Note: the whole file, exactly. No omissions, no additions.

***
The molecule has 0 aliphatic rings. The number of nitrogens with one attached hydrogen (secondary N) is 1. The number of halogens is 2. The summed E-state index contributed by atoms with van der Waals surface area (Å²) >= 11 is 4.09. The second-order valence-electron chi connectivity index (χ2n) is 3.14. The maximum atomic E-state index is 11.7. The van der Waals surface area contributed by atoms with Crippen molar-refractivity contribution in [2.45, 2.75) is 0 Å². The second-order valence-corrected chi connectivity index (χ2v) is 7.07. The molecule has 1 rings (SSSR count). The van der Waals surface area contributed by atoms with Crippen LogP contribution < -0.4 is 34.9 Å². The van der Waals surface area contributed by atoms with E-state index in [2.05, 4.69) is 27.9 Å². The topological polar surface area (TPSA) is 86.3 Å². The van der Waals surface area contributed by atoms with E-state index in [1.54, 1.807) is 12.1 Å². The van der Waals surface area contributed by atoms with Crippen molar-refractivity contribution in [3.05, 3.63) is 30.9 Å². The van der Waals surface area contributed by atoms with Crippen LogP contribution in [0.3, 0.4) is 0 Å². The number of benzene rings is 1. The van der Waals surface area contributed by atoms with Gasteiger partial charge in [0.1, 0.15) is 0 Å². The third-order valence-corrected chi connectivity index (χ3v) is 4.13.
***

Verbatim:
The molecule has 0 aliphatic rings. The number of nitrogens with one attached hydrogen (secondary N) is 1. The number of halogens is 2. The summed E-state index contributed by atoms with van der Waals surface area (Å²) >= 11 is 4.09. The second-order valence-electron chi connectivity index (χ2n) is 3.14. The maximum atomic E-state index is 11.7. The van der Waals surface area contributed by atoms with Crippen molar-refractivity contribution in [2.45, 2.75) is 0 Å². The second-order valence-corrected chi connectivity index (χ2v) is 7.07. The molecule has 1 rings (SSSR count). The van der Waals surface area contributed by atoms with Crippen LogP contribution < -0.4 is 34.9 Å². The van der Waals surface area contributed by atoms with E-state index in [2.05, 4.69) is 27.9 Å². The topological polar surface area (TPSA) is 86.3 Å². The van der Waals surface area contributed by atoms with E-state index in [1.54, 1.807) is 12.1 Å². The van der Waals surface area contributed by atoms with Crippen molar-refractivity contribution in [3.05, 3.63) is 30.9 Å². The van der Waals surface area contributed by atoms with Crippen LogP contribution in [0.3, 0.4) is 0 Å². The number of benzene rings is 1. The van der Waals surface area contributed by atoms with Gasteiger partial charge in [0.1, 0.15) is 0 Å². The third-order valence-corrected chi connectivity index (χ3v) is 4.13.